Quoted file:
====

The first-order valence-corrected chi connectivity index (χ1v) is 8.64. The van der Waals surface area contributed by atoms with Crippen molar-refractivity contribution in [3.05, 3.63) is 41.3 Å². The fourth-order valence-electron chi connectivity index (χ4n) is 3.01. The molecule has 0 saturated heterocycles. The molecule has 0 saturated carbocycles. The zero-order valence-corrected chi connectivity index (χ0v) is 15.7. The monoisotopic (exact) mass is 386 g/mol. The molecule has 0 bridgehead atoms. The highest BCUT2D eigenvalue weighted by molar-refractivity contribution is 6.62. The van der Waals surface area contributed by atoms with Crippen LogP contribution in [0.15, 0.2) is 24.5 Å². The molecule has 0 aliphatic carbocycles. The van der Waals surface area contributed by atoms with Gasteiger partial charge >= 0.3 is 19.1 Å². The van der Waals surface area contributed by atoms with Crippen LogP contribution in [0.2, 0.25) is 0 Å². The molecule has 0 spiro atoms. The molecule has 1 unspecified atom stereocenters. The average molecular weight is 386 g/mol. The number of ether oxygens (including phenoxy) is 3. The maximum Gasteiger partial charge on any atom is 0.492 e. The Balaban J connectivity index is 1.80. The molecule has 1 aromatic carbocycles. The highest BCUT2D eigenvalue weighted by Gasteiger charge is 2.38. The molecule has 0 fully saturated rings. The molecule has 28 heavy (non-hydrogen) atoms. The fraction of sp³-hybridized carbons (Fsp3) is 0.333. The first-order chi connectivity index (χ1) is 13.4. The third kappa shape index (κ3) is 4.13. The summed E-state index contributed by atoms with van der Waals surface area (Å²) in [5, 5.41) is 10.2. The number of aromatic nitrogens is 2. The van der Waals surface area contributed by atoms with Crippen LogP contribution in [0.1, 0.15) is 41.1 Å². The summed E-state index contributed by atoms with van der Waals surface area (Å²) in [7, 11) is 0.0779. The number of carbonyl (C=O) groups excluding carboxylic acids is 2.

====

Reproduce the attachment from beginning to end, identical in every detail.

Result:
The first-order valence-corrected chi connectivity index (χ1v) is 8.64. The van der Waals surface area contributed by atoms with Crippen molar-refractivity contribution in [3.05, 3.63) is 41.3 Å². The fourth-order valence-electron chi connectivity index (χ4n) is 3.01. The molecule has 0 saturated heterocycles. The molecule has 0 saturated carbocycles. The zero-order valence-corrected chi connectivity index (χ0v) is 15.7. The monoisotopic (exact) mass is 386 g/mol. The molecule has 0 bridgehead atoms. The highest BCUT2D eigenvalue weighted by molar-refractivity contribution is 6.62. The van der Waals surface area contributed by atoms with Crippen LogP contribution in [0.15, 0.2) is 24.5 Å². The molecule has 0 aliphatic carbocycles. The van der Waals surface area contributed by atoms with Gasteiger partial charge >= 0.3 is 19.1 Å². The van der Waals surface area contributed by atoms with Crippen LogP contribution in [0.2, 0.25) is 0 Å². The molecule has 0 spiro atoms. The molecule has 1 unspecified atom stereocenters. The average molecular weight is 386 g/mol. The number of ether oxygens (including phenoxy) is 3. The maximum Gasteiger partial charge on any atom is 0.492 e. The Balaban J connectivity index is 1.80. The molecule has 1 aromatic carbocycles. The highest BCUT2D eigenvalue weighted by Gasteiger charge is 2.38. The molecule has 0 fully saturated rings. The molecule has 28 heavy (non-hydrogen) atoms. The fraction of sp³-hybridized carbons (Fsp3) is 0.333. The first-order chi connectivity index (χ1) is 13.4. The third kappa shape index (κ3) is 4.13. The summed E-state index contributed by atoms with van der Waals surface area (Å²) in [5, 5.41) is 10.2. The number of aromatic nitrogens is 2. The van der Waals surface area contributed by atoms with Crippen LogP contribution in [0.1, 0.15) is 41.1 Å². The summed E-state index contributed by atoms with van der Waals surface area (Å²) in [7, 11) is 0.0779. The number of carbonyl (C=O) groups excluding carboxylic acids is 2.